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Figure 5A.1 Schoute's model for arborescent growth of corals. a: A Schoute tree results when branching occurs at the tips of a growing branch. b: A representative Schoute tree: growth of the coral Lobophyllia corymbosa. [After Dauget (1991)]

of trees, each named after the botanist who formulated it, and these seem to explain a considerable part of the variation of growth among corals.

The simplest is known as Corner's model and is characterized by simple linear growth at the tip. In a coral, the growing tip is the surface of the corallite, and the resulting structure is simply a column. Variation of shape among corals growing by Corner's model occurs when polyps detach from one corallite and set up another growth axis somewhere else. Corals growing by Corner's model typically exhibit little in the way of translocation of materials from one polyp to another.

Two of the growth models involve different rules for branching of a corallite as it grows. One, Schoute's model, relies on simple bifurcation of a growing tip (Fig. 5A.1). If a single polyp, after growing a corallite for some time, buds to produce two polyps, each of which starts to grow its own corallite, a bifurcated branch is formed. The result of repeated cycles of growth and budding is a ramifying structure. Schoute's model also applies to groups of polyps that form a sheet of growth. Fission of these groups into multiple zones of growth also results in ramifying structures, whose shape depends upon the ratio of the rates of longitudinal growth and budding (Fig. 5A.1).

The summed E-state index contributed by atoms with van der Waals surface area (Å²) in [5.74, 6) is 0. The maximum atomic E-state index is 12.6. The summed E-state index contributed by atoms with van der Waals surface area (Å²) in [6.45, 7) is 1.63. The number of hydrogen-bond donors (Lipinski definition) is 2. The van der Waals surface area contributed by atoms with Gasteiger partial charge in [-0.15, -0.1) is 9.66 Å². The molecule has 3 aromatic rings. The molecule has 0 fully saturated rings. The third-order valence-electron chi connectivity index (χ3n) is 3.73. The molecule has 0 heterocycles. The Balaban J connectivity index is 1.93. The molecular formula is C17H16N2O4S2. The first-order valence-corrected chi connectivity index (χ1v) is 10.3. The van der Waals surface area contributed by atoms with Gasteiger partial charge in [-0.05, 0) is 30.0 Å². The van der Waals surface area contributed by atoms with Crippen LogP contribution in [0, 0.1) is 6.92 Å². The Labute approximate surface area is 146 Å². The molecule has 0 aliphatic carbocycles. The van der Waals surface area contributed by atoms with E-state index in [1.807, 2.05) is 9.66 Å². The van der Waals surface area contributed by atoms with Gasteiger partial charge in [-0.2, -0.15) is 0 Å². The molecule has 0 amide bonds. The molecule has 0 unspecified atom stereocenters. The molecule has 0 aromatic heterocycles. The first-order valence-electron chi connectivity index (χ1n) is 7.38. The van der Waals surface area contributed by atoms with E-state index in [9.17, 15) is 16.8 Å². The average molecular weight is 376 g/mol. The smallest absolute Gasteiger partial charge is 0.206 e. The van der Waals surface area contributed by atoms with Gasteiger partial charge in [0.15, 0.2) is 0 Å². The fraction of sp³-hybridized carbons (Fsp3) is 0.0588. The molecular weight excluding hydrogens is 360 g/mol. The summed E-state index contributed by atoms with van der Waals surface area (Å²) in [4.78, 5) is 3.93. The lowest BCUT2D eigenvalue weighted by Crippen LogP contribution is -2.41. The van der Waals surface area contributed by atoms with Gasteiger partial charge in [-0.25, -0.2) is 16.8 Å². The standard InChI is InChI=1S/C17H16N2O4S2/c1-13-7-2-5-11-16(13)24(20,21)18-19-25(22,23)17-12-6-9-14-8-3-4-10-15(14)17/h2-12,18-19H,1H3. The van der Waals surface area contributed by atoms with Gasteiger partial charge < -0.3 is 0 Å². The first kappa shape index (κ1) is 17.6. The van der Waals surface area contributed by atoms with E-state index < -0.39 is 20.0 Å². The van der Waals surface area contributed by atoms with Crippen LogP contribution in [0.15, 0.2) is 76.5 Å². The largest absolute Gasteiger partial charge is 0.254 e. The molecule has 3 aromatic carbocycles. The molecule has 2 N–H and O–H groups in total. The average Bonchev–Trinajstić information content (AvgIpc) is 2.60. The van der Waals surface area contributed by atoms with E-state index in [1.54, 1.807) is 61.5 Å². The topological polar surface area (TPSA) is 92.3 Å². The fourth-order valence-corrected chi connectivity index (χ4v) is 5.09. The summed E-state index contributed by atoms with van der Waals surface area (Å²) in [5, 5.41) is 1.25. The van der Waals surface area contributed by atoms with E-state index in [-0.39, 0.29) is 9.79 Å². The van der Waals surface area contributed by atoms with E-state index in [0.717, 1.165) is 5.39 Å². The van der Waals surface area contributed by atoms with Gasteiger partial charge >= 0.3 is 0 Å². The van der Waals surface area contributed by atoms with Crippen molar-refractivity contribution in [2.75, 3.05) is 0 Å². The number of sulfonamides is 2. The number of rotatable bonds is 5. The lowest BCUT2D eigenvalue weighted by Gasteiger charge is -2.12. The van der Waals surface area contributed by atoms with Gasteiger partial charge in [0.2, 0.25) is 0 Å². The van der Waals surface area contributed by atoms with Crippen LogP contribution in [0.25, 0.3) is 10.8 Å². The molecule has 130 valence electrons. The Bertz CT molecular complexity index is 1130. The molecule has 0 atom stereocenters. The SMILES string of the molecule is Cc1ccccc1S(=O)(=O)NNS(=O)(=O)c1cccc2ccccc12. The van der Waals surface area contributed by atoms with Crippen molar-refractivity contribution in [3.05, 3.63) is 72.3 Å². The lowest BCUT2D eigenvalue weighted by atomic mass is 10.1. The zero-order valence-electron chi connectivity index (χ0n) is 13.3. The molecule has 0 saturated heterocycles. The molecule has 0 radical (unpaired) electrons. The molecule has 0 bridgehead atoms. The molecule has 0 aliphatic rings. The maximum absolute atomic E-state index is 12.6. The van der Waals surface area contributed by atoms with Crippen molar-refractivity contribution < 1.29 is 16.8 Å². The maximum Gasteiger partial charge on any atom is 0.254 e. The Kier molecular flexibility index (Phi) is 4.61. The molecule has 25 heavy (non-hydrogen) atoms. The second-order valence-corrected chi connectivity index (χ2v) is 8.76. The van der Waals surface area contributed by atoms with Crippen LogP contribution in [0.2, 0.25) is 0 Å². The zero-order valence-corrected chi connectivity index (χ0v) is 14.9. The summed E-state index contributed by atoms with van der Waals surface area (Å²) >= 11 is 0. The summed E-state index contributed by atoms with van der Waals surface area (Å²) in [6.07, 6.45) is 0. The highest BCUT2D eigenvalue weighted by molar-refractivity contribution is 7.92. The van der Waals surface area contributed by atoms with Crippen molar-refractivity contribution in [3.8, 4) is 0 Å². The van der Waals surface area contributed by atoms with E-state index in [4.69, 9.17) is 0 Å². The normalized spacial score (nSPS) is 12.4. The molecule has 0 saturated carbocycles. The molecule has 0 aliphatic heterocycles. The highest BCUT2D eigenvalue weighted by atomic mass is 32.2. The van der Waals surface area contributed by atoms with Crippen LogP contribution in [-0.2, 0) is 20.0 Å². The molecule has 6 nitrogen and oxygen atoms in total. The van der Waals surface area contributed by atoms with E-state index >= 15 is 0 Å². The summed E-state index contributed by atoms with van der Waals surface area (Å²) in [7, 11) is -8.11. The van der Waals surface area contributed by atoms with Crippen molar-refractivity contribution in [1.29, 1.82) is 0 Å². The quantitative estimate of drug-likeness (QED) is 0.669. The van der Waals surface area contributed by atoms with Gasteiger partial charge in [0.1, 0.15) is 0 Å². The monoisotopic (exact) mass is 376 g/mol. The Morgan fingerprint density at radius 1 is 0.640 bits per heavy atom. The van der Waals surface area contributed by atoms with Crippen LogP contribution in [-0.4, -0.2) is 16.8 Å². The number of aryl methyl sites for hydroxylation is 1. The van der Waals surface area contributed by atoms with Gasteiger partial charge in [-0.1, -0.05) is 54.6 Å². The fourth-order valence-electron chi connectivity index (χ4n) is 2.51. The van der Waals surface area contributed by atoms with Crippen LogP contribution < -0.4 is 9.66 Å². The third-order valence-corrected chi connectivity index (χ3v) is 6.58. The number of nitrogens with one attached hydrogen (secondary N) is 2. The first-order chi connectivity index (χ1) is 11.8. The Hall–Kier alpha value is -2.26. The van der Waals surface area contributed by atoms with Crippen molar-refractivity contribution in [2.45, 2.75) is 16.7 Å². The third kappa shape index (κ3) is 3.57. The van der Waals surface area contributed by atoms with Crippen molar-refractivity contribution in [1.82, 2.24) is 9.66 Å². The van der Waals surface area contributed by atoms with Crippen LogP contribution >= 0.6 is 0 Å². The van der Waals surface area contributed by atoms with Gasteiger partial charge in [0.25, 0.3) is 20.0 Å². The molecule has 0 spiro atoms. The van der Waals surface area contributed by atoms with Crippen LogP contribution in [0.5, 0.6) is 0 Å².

The other branching model, known as Attim's model, initiates branching not at the tips but at the sides (Fig. 5A.2). This common mode of growth is made possible by the fact that coral polyps frequently form a sheet of living tissue that covers a columnar corallite. At some point, a lateral polyp might initiate budding, at which point a branch of growth will begin to extend laterally from the column. Repeated cycles of longitudinal growth and lateral budding will also produce, as in Schoute's model, an arborescent structure, but the interesting difference is in the kind of control needed to achieve the same end. Attim's model, because it relies on manipulating the growth and reproduction of the lateral polyps, involves some sort of mechanism that selectively represses or stimulates the growth of certain polyps. The same may occur in Schoute's model, but control of this type is not necessary, since a Schoute tree can result from simple growth and budding at the tip. As noted in the text, coordi-

Figure 5A.2 Attim's model for arborescent growth of corals. a: An Attim tree results when branching occurs along the length of a growing branch. b: A representative Attim tree: growth of thecoral Acropora formosa. [After Dauget (1991)]

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